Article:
Serena Williams takes a shot at Margaret Court as she reveals her regret at not beating Aussie legend’s grand slam record – and explains why her retirement will be VERY different to Ash Barty’s
- Former world No.1 has won 23 grand slams – one short of Court’s world record
- Williams said she should’ve won ’30-plus’ of tennis’s biggest titles in her career
- All-time great announced her retirement after US Open in magazine article
Serena Williams will be remembered as possibly the best women’s tennis player ever but she has revealed one missed opportunity will haunt her in retirement: not passing Margaret Court’s record of 24 grand slam titles.
The former world No.1 announced her time in the game will be up after the upcoming US Open in an article for Vogue magazine that also saw her come clean on missing the Australian legend’s mark by just one grand slam victory.
‘There are people who say I’m not the GOAT because I didn’t pass Margaret Court’s record of 24 grand slam titles, which she achieved before the ”open era” that began in 1968,’ she wrote.
The reference to the era is telling as prior to it beginning in 1968, professionals weren’t allowed to play amateurs at grand slams.
‘I’d be lying if I said I didn’t want that record. Obviously I do,’ Williams continued.
‘But day to day, I’m really not thinking about her. If I’m in a grand slam final, then yes, I am thinking about that record. Maybe I thought about it too much, and that didn’t help.
Williams celebrates winning the Australian Open in 2015. She believes she should have won ’30-plus’ grand slams in her glittering career
The American is all but certain to finish one title short of the record set by Aussie legend Margaret Court (pictured together with the Hopman Cup in 2016)
‘The way I see it, I should have had 30-plus grand slams,’ she continued. ‘I had my chances after coming back from giving birth. I went from a C-section to a second pulmonary embolism to a grand slam final. I played while breastfeeding. I played through postpartum depression.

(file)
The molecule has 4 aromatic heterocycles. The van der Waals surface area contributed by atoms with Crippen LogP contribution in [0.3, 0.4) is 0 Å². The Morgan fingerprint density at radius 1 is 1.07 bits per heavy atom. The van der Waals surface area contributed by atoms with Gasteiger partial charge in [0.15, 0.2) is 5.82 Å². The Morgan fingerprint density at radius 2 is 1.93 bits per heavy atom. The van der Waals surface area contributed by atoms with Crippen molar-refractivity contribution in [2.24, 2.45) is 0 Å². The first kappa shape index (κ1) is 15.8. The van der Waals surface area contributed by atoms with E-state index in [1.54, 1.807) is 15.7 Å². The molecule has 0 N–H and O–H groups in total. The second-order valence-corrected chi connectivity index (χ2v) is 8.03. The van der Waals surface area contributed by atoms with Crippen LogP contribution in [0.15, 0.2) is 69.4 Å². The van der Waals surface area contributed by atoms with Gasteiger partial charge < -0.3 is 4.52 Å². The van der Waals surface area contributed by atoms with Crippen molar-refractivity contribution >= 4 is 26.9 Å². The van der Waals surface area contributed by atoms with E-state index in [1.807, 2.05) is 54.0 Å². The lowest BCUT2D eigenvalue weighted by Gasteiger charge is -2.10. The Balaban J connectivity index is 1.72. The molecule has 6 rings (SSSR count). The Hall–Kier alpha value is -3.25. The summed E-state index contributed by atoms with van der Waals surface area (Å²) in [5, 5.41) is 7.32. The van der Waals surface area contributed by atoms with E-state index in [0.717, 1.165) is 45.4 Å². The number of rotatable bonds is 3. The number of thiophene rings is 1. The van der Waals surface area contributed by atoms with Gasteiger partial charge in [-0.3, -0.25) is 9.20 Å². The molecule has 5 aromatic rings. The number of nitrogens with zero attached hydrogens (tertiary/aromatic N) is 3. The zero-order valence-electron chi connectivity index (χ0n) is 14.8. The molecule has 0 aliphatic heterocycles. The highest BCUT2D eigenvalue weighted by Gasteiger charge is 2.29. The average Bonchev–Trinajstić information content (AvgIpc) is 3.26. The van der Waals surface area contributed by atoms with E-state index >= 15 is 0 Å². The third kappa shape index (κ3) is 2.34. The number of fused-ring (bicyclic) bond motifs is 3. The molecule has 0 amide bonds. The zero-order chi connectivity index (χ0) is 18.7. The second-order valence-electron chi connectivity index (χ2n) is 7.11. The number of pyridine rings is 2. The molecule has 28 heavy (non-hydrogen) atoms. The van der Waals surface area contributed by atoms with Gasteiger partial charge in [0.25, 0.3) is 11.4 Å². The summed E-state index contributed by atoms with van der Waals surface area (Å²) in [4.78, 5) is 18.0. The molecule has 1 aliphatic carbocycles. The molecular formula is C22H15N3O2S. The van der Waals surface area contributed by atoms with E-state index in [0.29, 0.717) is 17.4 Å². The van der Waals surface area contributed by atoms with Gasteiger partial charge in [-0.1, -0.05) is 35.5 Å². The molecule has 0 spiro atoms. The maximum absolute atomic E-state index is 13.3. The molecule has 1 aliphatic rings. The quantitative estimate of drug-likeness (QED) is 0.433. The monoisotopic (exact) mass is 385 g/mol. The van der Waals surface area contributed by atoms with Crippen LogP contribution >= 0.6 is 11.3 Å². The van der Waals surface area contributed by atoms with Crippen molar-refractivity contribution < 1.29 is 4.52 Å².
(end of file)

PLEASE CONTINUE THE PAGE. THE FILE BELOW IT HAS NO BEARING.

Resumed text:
‘But I didn’t get there. Shoulda, woulda, coulda. I didn’t show up the way I should have or could have. But I showed up 23 times, and that’s fine. Actually it’s extraordinary.
‘But these days, if I have to choose between building my tennis résumé and building my family, I choose the latter.’
Court, 80, won the Australian Open 11 times, the French Open five times, with three Wimbledon titles and five US Open victories, many of which came before the open era began.
Williams went on to point out a big difference between her decision to ‘evolve’ away from the game and Aussie former world No.1 Ash Barty’s shock decision to quit the game aged just 26.
‘I know that a lot of people are excited about and look forward to retiring, and I really wish I felt that way. Ashleigh Barty was number one in the world when she left the sport this March, and I believe she really felt ready to move on,’ she wrote.
‘Praise to these people, but I’m going to be honest. There is no happiness in this topic for me.
Not surpassing Court’s mark sounds likely to haunt Williams (seen here competing in the Canadian Open on Monday) in retirement
Williams went out of her way to point out Court won many of her 23 grand slams before the Open era began in 1968 and professionals were allowed to compete against amateurs
Reigning Australian Open champion Ash Barty has been completely at peace with her shock decision to retire – but Williams says she ‘hates’ being at a crossroads in her career
‘I know it’s not the usual thing to say, but I feel a great deal of pain. It’s the hardest thing that I could ever imagine.
‘I hate it. I hate that I have to be at this crossroads.’
Williams is not quitting immediately.
She’s currently playing in a tournament in Toronto, and actually just won her first match in 430 days on Monday after battling health issues for much of the past few seasons.
And as she revealed in her piece, the all-time great is still hopeful she can play at the US Open in New York later this month. She’s also committed to playing at next week’s Western & Southern Open in Cincinnati.